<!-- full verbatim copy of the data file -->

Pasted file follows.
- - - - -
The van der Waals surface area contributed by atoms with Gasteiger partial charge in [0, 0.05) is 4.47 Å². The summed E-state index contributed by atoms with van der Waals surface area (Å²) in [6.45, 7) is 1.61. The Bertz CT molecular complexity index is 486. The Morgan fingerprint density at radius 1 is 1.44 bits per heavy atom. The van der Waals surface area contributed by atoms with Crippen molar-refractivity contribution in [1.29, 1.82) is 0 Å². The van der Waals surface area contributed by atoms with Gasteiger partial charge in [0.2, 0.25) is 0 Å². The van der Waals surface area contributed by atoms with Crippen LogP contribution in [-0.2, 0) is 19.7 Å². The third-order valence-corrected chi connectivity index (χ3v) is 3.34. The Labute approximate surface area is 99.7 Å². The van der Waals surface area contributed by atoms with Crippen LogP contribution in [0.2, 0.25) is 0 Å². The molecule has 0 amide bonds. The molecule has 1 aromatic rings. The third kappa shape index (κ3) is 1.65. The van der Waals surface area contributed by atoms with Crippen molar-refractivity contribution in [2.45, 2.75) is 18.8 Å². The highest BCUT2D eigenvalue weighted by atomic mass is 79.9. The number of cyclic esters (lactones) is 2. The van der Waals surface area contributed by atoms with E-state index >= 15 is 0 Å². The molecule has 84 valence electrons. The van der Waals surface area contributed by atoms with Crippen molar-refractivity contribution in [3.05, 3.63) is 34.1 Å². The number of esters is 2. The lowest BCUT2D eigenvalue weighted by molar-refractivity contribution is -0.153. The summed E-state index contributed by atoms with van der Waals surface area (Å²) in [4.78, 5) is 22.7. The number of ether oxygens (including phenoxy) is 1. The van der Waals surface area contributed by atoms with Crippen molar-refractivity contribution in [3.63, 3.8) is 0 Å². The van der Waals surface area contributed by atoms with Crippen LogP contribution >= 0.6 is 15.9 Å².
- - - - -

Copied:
The van der Waals surface area contributed by atoms with Gasteiger partial charge in [0, 0.05) is 4.47 Å². The summed E-state index contributed by atoms with van der Waals surface area (Å²) in [6.45, 7) is 1.61. The Bertz CT molecular complexity index is 486. The Morgan fingerprint density at radius 1 is 1.44 bits per heavy atom. The van der Waals surface area contributed by atoms with Crippen molar-refractivity contribution in [1.29, 1.82) is 0 Å². The van der Waals surface area contributed by atoms with Gasteiger partial charge in [0.2, 0.25) is 0 Å². The van der Waals surface area contributed by atoms with Crippen LogP contribution in [-0.2, 0) is 19.7 Å². The third-order valence-corrected chi connectivity index (χ3v) is 3.34. The Labute approximate surface area is 99.7 Å². The van der Waals surface area contributed by atoms with Crippen LogP contribution in [0.2, 0.25) is 0 Å². The molecule has 0 amide bonds. The molecule has 1 aromatic rings. The third kappa shape index (κ3) is 1.65. The van der Waals surface area contributed by atoms with Crippen molar-refractivity contribution in [2.45, 2.75) is 18.8 Å². The highest BCUT2D eigenvalue weighted by atomic mass is 79.9. The number of cyclic esters (lactones) is 2. The van der Waals surface area contributed by atoms with E-state index >= 15 is 0 Å². The molecule has 84 valence electrons. The van der Waals surface area contributed by atoms with Crippen molar-refractivity contribution in [3.05, 3.63) is 34.1 Å². The number of esters is 2. The lowest BCUT2D eigenvalue weighted by molar-refractivity contribution is -0.153. The summed E-state index contributed by atoms with van der Waals surface area (Å²) in [4.78, 5) is 22.7. The number of ether oxygens (including phenoxy) is 1. The van der Waals surface area contributed by atoms with Crippen molar-refractivity contribution in [3.63, 3.8) is 0 Å². The van der Waals surface area contributed by atoms with Crippen LogP contribution >= 0.6 is 15.9 Å².